Thursday, September 27, 2012

The New Reality for Writers

The publishing industry is changing beyond all recognition - but it seems that writers are the last to catch up.

I read an article the other day written by an established author of sixteen years. Her wisdom and experience echoed many of the things I've been saying for a long time...

The new reality is that it's getting harder and harder to get published by traditional publishers - for many reasons, which I'll outline below. But that it's getting easier and easier for authors to become successful independently of the traditional publishing industry.

The Internet - and Amazon in particular - has made it entirely possible for authors to circumvent the need for publishers at all!

A determined writer can now find their own fans and sell their books directly to their readers, without having to sign publishing contracts, spend years rewriting manuscripts to the publisher's satisfaction, or try to live on the pittance of royalties offered to them - if and when they ever get them!

In the old days, when publishing was young, writers like Dickens  and Conan-Doyle could make serious cash by selling their work to periodicals. They were also offered royalties of around 90% for the privilege of having their work published through 'distributors'.

Over the years, these distributors became the traditional publishers we know today and the royalty rates have dropped considerably. Down to around 5% to 15% IF YOU'RE LUCKY.

Now, publishing has always been a hit and miss affair. The ability to see a bestseller coming has eluded most everybody. It used to be that a publisher could afford to put out a hundred books if just one of them sold a truck load.

The music industry used to work the same way: one bestselling pop star in a hundred would fund the 99 other musicians who were trying to create something meaningful - art, in other words.

But commerce moves on - and the need for art - in music and books - and film for that matter, diminishes.

There is now only one concern.

The bottom line as they say.

Will it make money? 

We don't live in a world where talent is nurtured and art is given free reign - except if you do it alone.

We now live in a world where money is key to every commercial decision. Since the 1990s, publishing has become a much more corporate enterprise - where the need to make money overrides art almost every time.

Let's go back to the author I mentioned at the beginning of this article to look at her experience of the publishing industry - and be not fooled - it is indeed an industry.
 
WRR
Let's call her Nancy.
Nancy had a romance novel published once, over sixteen years ago. The publisher helped her to shape it into what they wanted. It had a shelf life of roughly a month with some translation rights coming through about a year and a half later.
So far so good.
She's written several books since in all sorts of genres and though she's got agents and publishers all over the world, the reality of being a published author is not quite as she'd once imagined.
As she points out, it takes anywhere from two to three years to get a manuscript from submission to publication - and the process is getting longer, not shorter - because the demands of marketing departments are making an horrendous impact on the writing process.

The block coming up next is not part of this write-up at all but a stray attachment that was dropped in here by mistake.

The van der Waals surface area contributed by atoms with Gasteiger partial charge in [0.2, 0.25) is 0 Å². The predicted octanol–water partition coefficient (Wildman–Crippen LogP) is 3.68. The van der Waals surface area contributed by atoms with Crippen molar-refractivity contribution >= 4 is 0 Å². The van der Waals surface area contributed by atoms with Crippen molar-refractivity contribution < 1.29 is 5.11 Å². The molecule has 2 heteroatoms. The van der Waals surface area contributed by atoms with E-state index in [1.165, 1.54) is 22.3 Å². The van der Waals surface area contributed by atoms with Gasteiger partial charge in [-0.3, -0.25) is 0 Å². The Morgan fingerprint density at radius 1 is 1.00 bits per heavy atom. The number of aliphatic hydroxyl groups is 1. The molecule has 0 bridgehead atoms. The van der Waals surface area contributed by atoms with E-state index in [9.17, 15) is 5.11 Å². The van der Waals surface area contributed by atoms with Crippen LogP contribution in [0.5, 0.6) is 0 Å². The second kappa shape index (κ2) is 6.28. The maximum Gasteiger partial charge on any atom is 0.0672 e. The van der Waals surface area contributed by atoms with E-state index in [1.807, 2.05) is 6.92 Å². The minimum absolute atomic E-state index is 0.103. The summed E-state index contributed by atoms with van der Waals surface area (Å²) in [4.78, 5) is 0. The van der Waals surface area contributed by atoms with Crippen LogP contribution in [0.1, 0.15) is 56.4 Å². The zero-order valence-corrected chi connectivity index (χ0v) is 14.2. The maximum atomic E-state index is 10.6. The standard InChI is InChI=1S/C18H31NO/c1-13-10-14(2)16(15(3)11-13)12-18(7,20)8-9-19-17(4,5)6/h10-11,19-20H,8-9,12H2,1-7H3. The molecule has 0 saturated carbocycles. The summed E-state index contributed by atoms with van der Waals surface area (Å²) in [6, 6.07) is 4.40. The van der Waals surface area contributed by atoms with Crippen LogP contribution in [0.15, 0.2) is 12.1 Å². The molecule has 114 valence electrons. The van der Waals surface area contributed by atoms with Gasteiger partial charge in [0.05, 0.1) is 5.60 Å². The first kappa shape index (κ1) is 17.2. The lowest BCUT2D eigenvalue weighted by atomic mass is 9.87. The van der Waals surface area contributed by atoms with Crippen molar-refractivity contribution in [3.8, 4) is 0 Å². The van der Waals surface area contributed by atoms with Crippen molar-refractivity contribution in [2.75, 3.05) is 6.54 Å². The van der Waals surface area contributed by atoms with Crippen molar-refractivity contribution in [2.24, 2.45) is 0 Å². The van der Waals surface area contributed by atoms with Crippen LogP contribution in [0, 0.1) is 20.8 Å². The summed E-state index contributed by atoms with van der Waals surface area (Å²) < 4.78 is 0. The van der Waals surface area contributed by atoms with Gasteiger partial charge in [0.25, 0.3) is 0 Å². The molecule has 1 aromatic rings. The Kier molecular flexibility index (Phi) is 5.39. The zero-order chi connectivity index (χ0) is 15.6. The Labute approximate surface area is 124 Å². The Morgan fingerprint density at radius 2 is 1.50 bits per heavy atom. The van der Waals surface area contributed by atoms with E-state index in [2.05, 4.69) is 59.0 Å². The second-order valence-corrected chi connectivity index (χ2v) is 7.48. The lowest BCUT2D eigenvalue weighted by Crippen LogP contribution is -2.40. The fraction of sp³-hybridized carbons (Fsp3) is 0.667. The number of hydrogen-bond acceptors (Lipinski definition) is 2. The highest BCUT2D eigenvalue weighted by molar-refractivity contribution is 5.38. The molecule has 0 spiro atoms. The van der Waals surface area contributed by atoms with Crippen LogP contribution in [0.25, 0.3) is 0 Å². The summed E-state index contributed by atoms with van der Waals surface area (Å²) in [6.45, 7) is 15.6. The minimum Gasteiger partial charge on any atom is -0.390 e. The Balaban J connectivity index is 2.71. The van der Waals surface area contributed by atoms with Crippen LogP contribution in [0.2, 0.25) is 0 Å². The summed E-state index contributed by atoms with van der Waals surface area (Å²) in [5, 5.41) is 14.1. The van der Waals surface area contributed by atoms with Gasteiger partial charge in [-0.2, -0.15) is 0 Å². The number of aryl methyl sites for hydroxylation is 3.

Nancy likes to write novels but - like many full time authors these days - now she spends much of her time writing proposals for novels instead.
Agents and publishers now feel the need to vet books before you write them. They want to be sure your novel presses all the right buttons for the target market.
Now, I don't know if you've ever been involved in an artistic project that is created by committee but what usually happens is that the art gets quickly diluted.
After just a few prods at a project by commercially oriented individuals, the project can begin to look very formulaic and unoriginal - which I must assume is just the way marketing people like it!
Nancy is now thoroughly disgusted by the way the publishing industry works.
It's slow, overly focused on money and not very conducive to creativity.  Worse, it doesn't even pay very well anymore!
Nancy was horribly disillusioned by the endless reworking of her proposals, the never ending rewrites to make her novels apparently more commercial - a pointless and destructive exercise in her mind.
After sixteen years, she was about to give up writing altogether.
But...
Nancy found salvation online.
She now writes the novels she wants to, puts them on Amazon Kindle for free, and she sells them direct to her fans - usually within a week of finishing her books.
As she says, why would you want to make your fans wait two or three years for a sequel to a book they want NOW?
And why would you keep re-writing novels to publisher's whims and specifications when your fans like the way you write already?
Kindle is a writer's dream come true. 
The Internet is a writer's dream.
You write - you get paid. How easy could it get?
Plus of course the royalties you get from selling your own work is getting back to the way it should be. 70% on Amazon. 100% if you sell it yourself.
There's no reason in the world why you would want to go through traditional publishers anymore - unless you're a masochist or just can't see that the world has changed...
Enough with the lecture!
Go and get The Write Stuff - it's all in there!
Keep writing!
 rob at home

THIS WEEK'S WRITER'S QUOTE:
"Sit down, and put down everything that comes into your head and then you're a writer. But an author is one who can judge his  own stuff's worth, without pity, and destroy most of it."
Colette


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